• Laura says...

      I feel like I’m at a similar stage, Elizabeth. I received an email yesterday that I won’t even get an interview, even though I met all of the criteria on the job description. So. Frustrating. Good luck to you on the job hunt!

    • Elizabeth says...

      Thank you, Laura! Getting emails like that (or no response at all) is so unbelievably frustrating. Here’s to finding a job you love with people who appreciate everything you bring to the table. Good luck!

  10. Kate says...

    Love these types of articles and happily added these suggestions to my reading list! For any other creative-types out there, I absolutely recommend “The Artist in the Office” by Summer Pierre. It’s a quick little read with fun illustrations. It helps put “day jobs” in a bigger context and encourages fun, little ways to stay creative throughout the day. It helped pull me from the brink of “OMG, I have to quit this desk job I JUST CAN’T STAND IT ONE MORE SECOND!” ;-) ;-)

  11. Laura says...

    Thank you for posting this! Consider this a vote for more career/work-related posts.

    Also, I love the posts in which you feature recommendations for books, quotes, movies, etc. I find myself coming back to the comments multiple times because other readers share equally awesome recommendations.

  12. Anna says...

    Joanna, I know you’ve mentioned George Lois and his books several times… I’m wondering if you are aware of/what you think about the controversy surrounding him allegedly exaggerating his accomplishments and claiming others’ work as his own? I learned about it from a This American Life episode and I have to say, it didn’t make me feel inclined to admire him…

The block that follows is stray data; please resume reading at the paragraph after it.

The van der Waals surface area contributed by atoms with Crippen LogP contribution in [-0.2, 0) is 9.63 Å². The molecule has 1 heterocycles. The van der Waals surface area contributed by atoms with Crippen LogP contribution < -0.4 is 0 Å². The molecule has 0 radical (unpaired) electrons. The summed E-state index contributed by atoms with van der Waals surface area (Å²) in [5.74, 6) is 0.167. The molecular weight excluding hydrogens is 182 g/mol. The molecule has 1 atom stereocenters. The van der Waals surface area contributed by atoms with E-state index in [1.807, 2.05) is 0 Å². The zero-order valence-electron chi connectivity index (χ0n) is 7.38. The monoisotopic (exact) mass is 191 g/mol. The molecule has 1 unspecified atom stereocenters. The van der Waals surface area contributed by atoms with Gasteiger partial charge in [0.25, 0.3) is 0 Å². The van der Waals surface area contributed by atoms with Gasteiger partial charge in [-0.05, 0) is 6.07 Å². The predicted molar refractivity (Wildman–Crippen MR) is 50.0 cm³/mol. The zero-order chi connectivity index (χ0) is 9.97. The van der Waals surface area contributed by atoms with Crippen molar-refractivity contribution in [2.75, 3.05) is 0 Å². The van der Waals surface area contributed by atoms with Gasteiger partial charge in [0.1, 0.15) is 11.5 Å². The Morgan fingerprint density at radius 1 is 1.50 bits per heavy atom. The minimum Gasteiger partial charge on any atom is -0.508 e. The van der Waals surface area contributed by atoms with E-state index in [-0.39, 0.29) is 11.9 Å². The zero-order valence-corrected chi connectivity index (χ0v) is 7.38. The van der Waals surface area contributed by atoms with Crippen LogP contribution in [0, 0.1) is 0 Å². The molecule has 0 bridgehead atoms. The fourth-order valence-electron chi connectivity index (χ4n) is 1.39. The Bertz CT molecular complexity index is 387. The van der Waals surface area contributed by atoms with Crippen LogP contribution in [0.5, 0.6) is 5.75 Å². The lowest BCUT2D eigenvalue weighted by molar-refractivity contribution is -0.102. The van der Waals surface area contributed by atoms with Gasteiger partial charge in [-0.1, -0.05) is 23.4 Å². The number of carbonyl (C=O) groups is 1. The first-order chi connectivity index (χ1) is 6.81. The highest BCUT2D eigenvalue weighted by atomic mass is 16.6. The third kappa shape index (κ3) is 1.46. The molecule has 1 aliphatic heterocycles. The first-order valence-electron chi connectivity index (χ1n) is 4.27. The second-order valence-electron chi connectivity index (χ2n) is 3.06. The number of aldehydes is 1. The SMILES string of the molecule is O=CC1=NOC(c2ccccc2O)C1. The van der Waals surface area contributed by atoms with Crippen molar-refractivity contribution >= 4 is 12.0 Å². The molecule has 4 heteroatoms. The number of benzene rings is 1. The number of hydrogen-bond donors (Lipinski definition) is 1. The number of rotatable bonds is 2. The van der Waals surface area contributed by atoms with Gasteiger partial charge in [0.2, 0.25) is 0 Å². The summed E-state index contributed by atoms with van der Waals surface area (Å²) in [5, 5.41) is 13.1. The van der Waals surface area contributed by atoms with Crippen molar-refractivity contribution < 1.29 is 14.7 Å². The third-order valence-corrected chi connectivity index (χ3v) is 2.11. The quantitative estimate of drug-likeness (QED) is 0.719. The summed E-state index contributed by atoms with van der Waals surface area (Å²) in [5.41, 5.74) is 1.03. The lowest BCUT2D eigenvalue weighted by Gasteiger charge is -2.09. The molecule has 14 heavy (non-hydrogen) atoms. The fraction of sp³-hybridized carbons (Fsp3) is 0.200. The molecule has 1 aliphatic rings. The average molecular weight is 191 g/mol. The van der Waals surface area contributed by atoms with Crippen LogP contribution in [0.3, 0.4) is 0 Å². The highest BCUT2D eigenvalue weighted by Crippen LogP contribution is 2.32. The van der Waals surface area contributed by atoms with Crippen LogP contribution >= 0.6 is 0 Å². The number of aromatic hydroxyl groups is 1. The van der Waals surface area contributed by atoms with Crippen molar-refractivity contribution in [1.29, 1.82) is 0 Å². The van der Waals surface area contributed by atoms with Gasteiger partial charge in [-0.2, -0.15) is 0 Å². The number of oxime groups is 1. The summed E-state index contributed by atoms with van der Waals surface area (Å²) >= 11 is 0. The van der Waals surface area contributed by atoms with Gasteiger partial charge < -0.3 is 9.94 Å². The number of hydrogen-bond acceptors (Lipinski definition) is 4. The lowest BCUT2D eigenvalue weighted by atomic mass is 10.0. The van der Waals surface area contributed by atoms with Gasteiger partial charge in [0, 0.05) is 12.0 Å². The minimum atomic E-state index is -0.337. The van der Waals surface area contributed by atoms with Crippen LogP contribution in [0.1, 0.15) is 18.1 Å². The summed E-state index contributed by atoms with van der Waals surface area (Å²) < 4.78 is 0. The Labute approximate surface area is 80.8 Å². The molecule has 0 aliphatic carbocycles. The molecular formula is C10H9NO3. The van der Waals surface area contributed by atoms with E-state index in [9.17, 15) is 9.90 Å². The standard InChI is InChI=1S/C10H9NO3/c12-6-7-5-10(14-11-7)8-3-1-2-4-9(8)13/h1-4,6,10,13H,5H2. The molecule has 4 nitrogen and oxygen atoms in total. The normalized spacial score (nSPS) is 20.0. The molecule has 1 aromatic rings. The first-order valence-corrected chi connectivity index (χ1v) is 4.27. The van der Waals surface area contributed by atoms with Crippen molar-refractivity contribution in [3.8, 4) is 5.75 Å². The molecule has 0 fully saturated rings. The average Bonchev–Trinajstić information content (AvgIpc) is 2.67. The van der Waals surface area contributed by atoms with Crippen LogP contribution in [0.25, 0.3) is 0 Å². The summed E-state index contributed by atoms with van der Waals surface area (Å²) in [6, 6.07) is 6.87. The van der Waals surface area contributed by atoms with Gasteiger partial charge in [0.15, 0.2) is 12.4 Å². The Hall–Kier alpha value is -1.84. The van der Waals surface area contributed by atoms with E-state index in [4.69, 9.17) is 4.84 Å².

13. Katherine says...

    Joanna–thank you so much for posting this. As someone who just graduated from college, I have definitely been in need of strong female voices (including yours) for a little guidance! I love all of your posts, but I had such a strong, positive reaction when I saw this that I just had to say something. While I’m writing, I wanted to say that I saw you at Gourmet Garage in the West Village about a year and a half ago and was too chicken to go up to you (and your brother and Toby) and tell you how much I love and admire your work. I promise I won’t chicken out if I run into you again!

  14. Nina says...

    There’s a book called ‘Creating a Life Worth Living’ by Carol Lloyd – useful for anyone doing anything creative but possibly a bit out of date now. I’m just reading ‘It’s Hard to Make a Difference When You Can’t Find Your Keys’ (Marilyn Paul) which is about personal organisation, but deals with it in such a holistic way that it would certainly have career impact – it’s really fascinating and she talks a lot about time as well as ‘stuff’, and about learning to say no etc.

  15. marsha says...

    one of your best posts!!! Thank you!!!!!

  16. Anne LaMott and David Sedaris are also favorites of mine. Putting all the others on my list! Love this article — thanks for including me.

  17. This post couldn’t have come at a better time!

    I just ordered 2 of these books, and can’t wait to receive them in the mail.

  18. Mary says...

    Just have to say that photo of Maya (because we’re on a first name basis of course) is stunning.